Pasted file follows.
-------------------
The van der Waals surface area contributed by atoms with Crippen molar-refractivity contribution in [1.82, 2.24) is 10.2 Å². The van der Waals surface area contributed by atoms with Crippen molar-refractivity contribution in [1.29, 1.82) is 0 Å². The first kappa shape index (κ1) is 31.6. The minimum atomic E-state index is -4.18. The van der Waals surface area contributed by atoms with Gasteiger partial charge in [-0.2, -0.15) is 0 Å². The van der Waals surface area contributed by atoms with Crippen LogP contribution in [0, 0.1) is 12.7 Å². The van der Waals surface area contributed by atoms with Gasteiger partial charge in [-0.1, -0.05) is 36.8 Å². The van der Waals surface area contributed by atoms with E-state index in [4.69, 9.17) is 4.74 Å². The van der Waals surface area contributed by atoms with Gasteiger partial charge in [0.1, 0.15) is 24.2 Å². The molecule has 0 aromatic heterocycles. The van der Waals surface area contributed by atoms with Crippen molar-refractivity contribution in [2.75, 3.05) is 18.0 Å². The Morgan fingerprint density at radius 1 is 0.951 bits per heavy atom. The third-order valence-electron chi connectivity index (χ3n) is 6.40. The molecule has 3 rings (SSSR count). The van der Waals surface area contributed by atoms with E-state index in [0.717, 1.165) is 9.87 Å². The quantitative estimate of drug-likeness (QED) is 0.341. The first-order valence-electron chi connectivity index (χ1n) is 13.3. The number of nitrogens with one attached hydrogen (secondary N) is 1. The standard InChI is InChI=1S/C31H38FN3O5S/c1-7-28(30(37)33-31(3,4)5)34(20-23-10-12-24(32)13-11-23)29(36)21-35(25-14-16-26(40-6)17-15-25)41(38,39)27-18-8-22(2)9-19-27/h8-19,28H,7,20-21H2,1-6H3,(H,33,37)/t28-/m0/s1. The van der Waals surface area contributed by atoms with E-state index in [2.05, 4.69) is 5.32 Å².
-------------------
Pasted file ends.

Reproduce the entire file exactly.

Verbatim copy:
The van der Waals surface area contributed by atoms with Crippen molar-refractivity contribution in [1.82, 2.24) is 10.2 Å². The van der Waals surface area contributed by atoms with Crippen molar-refractivity contribution in [1.29, 1.82) is 0 Å². The first kappa shape index (κ1) is 31.6. The minimum atomic E-state index is -4.18. The van der Waals surface area contributed by atoms with Gasteiger partial charge in [-0.2, -0.15) is 0 Å². The van der Waals surface area contributed by atoms with Crippen LogP contribution in [0, 0.1) is 12.7 Å². The van der Waals surface area contributed by atoms with Gasteiger partial charge in [-0.1, -0.05) is 36.8 Å². The van der Waals surface area contributed by atoms with E-state index in [4.69, 9.17) is 4.74 Å². The van der Waals surface area contributed by atoms with Gasteiger partial charge in [0.1, 0.15) is 24.2 Å². The molecule has 0 aromatic heterocycles. The van der Waals surface area contributed by atoms with Crippen molar-refractivity contribution in [2.75, 3.05) is 18.0 Å². The Morgan fingerprint density at radius 1 is 0.951 bits per heavy atom. The third-order valence-electron chi connectivity index (χ3n) is 6.40. The molecule has 3 rings (SSSR count). The van der Waals surface area contributed by atoms with E-state index in [0.717, 1.165) is 9.87 Å². The quantitative estimate of drug-likeness (QED) is 0.341. The first-order valence-electron chi connectivity index (χ1n) is 13.3. The number of nitrogens with one attached hydrogen (secondary N) is 1. The standard InChI is InChI=1S/C31H38FN3O5S/c1-7-28(30(37)33-31(3,4)5)34(20-23-10-12-24(32)13-11-23)29(36)21-35(25-14-16-26(40-6)17-15-25)41(38,39)27-18-8-22(2)9-19-27/h8-19,28H,7,20-21H2,1-6H3,(H,33,37)/t28-/m0/s1. The van der Waals surface area contributed by atoms with E-state index in [2.05, 4.69) is 5.32 Å².